Kareem Abdul-Jabbar Responds To John Stockton’s Mask/Vaccine Statements
Jan 25, 2022, 11:32 AM
(Photos courtesy of Getty Images)
SALT LAKE CITY – NBA Hall of Famer Kareem Abdul-Jabbar responded to the statements made about masks and COVID-19 vaccines that were released by Utah Jazz legend John Stockton.
“I think statements like that make the public look upon athletes basically as dumb jocks, for trying to explain away something that is obviously a pandemic,” Abdul-Jabbar said. “It doesn’t make sense what he’s saying. This is a preventative measure that has been useful in many different circumstances. I don’t understand anyone saying anything else.”
Responding on @CNN to John Stockton’s comments in the @SpokesmanReview — specifically Stockton’s implication pro athletes have died from vaccines — NBA Hall of Famer Kareem Abdul-Jabbar says, “I think statements like that make the public look upon athletes like dumb jocks.” pic.twitter.com/BVCCoezb5m
— Theo Lawson (@TheoLawson_SR) January 24, 2022
Stockton’s season tickets for his alma mater were suspended because of his failure to comply with the school’s mask mandate, according to the former basketball player via The Spokesman-Review.
The school’s mandate requires all basketball game attendees to wear a mask.
Stockton’s tickets for home games at the McCarthey Athletic Center, where his No. 12 jersey hangs in the rafters, have been suspended over the NBA great’s defiance to Gonzaga’s mask mandate amid the coronavirus pandemic.
The former Jazzman told The Spokesman-Review that Gonzaga athletic director Chris Standiford recently informed him of the school’s decision to suspend his tickets. Stockton called the conversation “congenial” but “not pleasant.”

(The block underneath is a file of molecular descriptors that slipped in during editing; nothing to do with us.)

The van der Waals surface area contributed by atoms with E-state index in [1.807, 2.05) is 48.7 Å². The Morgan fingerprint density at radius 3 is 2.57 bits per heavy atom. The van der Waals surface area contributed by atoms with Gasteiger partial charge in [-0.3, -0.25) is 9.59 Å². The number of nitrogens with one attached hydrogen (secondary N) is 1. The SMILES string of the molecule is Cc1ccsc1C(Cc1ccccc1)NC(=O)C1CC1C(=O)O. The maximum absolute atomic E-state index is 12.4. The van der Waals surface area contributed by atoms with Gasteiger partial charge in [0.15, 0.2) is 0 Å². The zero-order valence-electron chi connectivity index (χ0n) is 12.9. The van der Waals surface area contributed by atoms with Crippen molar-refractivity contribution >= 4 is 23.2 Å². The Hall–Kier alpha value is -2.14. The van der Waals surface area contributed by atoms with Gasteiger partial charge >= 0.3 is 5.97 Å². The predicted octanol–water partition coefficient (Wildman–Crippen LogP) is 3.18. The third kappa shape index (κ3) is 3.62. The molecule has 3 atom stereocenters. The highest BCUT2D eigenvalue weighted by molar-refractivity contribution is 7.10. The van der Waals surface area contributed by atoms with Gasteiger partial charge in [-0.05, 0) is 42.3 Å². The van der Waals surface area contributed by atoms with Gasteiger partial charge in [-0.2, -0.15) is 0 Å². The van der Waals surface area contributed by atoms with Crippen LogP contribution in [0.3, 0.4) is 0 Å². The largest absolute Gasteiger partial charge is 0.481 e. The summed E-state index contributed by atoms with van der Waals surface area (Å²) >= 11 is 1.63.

“Basically, it came down to, they were asking me to wear a mask to the games and being a public figure, someone a little bit more visible, I stuck out in the crowd a little bit,” Stockton told The Spokesman-Review on Saturday, January 22. “Therefore they received complaints and felt like from whatever the higher-ups – those weren’t discussed, but from whatever it was higher up – they were going to have to either ask me to wear a mask or they were going to suspend my tickets.”
Stockton said the suspension puts stress on the relationship with his Alma Mater.
“I think certainly it stresses (the relationship with Gonzaga). I’m pretty connected to the school,” Stockton said. “I’ve been part of this campus since I was probably five or six years old. I was just born a couple blocks away and sneaking into the gym and selling programs to get into games since I was a small boy. So, it’s strained but not broken, and I’m sure we’ll get through it, but it’s not without some conflict.”
Stockton was also asked if he’d thought about wearing a mask in order to keep his season tickets.
“Of course. You consider everything, every option when you’re presented with something like that, and I considered it in great detail,” the former Jazzman replied.
In addition to his disagreement with Gonzaga’s mandate, Stockton has been outspoken against COVID-19 vaccines during the pandemic. In July 2021, the legendary Jazz point guard shared his anti-vaccination opinions in a documentary titled, “COVID and the Vaccine: Truth, Lies and Misconceptions Revealed.”
During his conversation with The Spokesman-Review, Stockton falsely claimed that more than 100 professional athletes have died because of vaccination.
Stockton’s assertions have not been backed up by medical or scientific data.
“I think it’s highly recorded now, there’s 150 I believe now, it’s over 100 professional athletes dead – professional athletes – the prime of their life, dropping dead that are vaccinated, right on the pitch, right on the field, right on the court,” Stockton said in the interview.
Utah Jazz Scoreboard
Utah Jazz Team Leaders
Utah Jazz Standings